Two open trials showed that low-dose IL-2 led to Treg cell recovery and concomitant clinical improvement in patients with hepatitis C virus–induced vasculitis or graft-vs-host disease.12,13 We hypothesized that low-dose IL-2 could be effective in the treatment of severe AA by promoting the recruitment of Treg cells.
Report of Cases
We conducted amonocentric prospectiveopenpilot study from August 2012 to November 2013. The study was approvedby the ethics committee of Nice Medical University and was conducted in accordance with the Declaration of Helsinki Principles. Five patients with severe AA (>50% of the scalp surface affected) resistant to at least 1previous systemic treatment (pulse steroid therapy and/or methotrexate) were included after written informed consent was obtained. The main objective of the study was to assess the rate of complete response under low-dose recombinant IL-2 treatment 2 and 6 months after the end of the injections (M2 and M6, respectively). The secondary objectives were to evaluate the rate of partial response to the treatment, the safety of this treatment, and its effects on the Treg lymphocytes in the blood and lesional skin.
All the patients received 1 course of subcutaneous IL-2 (1.5 million IU/d) during 5 days, followed by three 5-day courses of 3million IU/d at weeks 3, 6, and 9.12,13 Adverse events, vital signs, and laboratory parameters were evaluated throughout the study.
The primary outcome was achieving a Severity of Alopecia Tool (SALT) score of 90. The SALT was performed as previously described14 by 2 independent investigators on standardized pictures at baseline as compared with M2 and M6. Secondary outcomes were achieving a SALT score of 50 at M2, effects of the treatment on nails and body hair, physician global assessment (0, no regrowth; 1, <25%of regrowth; 2, 25%-49% of regrowth; 3, 50%-74% of regrowth; 4, 75%-99% of regrowth; 5, 100% of regrowth), Dermatology Life Quality Index, patient global assessment (0, no regrowth; 1, <25%of regrowth; 2, 25%-49% of regrowth; 3, 50%-74% of regrowth; 4, 75%-99% of regrowth; 5, 100% of regrowth).
Skin biopsies of lesional scalpwere performed at day 0, the last day of the treatment, and 2 months after the end of the treatment. Immunohistochemical studieswere performed on 5-μm-thick sections of formalin-fixed, paraffin-embedded tissue, using the standardtechniques involving heat-induced epitope retrieval buffer, and primary antibodies againstCD3(2GV6, prediluted; VentanaMedical Systems Inc), CD4 (SP 35, prediluted; Ventana Medical Systems Inc), CD8 (SP57, prediluted; VentanaMedical Systems Inc), FoxP3 (236A-E7, dilution 1:200; eBioscience), CD25 (4C9, prediluted; Ventana Medical Systems Inc). Appropriate positive and negative controlswere included. Intensity of staining was scored as 0 (negative), 1+ (weak), 2+ (moderate), and 3+ (strong).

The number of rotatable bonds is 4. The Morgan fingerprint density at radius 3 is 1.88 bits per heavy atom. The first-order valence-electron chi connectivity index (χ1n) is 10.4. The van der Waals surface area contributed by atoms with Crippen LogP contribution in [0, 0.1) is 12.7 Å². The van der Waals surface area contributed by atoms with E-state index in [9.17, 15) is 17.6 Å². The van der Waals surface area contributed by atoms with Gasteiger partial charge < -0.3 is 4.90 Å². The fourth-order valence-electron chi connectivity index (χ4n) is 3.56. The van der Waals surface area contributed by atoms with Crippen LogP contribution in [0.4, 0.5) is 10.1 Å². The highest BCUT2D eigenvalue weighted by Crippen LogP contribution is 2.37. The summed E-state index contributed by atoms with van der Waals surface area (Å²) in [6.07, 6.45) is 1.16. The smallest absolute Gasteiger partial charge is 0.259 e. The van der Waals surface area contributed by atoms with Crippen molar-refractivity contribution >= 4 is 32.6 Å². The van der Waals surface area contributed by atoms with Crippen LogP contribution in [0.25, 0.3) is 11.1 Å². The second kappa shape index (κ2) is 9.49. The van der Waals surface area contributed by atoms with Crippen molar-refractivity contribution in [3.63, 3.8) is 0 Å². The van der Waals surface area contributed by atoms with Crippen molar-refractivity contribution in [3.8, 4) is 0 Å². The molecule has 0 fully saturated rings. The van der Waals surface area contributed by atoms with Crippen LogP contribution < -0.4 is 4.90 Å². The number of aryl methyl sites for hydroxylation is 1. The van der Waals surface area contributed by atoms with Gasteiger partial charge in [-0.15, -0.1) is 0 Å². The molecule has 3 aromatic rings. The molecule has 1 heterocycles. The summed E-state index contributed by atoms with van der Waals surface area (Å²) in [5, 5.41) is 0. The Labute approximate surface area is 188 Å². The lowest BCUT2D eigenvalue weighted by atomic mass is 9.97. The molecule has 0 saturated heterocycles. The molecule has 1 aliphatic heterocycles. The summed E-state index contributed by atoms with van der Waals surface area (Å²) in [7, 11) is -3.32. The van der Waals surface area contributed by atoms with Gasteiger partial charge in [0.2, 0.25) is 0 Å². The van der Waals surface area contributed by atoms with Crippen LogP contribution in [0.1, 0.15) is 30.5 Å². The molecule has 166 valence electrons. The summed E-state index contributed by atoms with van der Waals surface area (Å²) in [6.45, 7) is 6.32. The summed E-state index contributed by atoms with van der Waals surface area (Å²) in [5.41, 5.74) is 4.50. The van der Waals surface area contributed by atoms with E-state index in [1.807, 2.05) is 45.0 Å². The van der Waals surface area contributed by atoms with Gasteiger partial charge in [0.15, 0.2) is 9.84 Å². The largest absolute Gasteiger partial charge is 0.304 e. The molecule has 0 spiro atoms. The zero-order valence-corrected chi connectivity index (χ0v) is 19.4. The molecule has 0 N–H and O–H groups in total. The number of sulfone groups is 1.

Serumsampleswere taken at day 0, day 5, day 25, day 45, and M2. Immunophenotypical analysis was performed using 8-color flowcytometry (FACSCanto II, BDBiosciences). The following antibodieswere used in this study : fluorescein isothiocyanate–conjugated CD127; phycoerythrin-antiFoxP3 (FoxP3-PE); peridinin chlorophyll protein–Cy5.5–conjugated CD8; PECy7–conjugated CD19; allophycocyanin (APC)-conjugated CD25; APC-H7 conjugated CD3; V450-conjugated CD4; and V500-conjugated CD45, all purchased from BD Bioscience except for FoxP3-PE, which was obtained from eBiocience. The fixation and permeabilization steps were performed according to the instructions of the manufacturer (eBioscience). Instrument setup was performed according to the EuroFlowStandard Operating Procedures. Identification of lymphocytes was done using a combination of side-scattered light/forwardscattered light properties and CD45 expression. The gating strategy was next based on the gating of CD3+CD4+ and CD3+CD8+ lymphocytes, with the gate FoxP3+CD127CD25+ being set on CD3+CD4+ T cells, using the CD3+CD8+ T cells as a negative control as previously described.15 Kendall rank correlation tau (τ) was used to analyze the interrater reliability of the scoring. The 2-tailed t test was used to analyze differences for values obtained with cytometry. P < .05 was considered significant.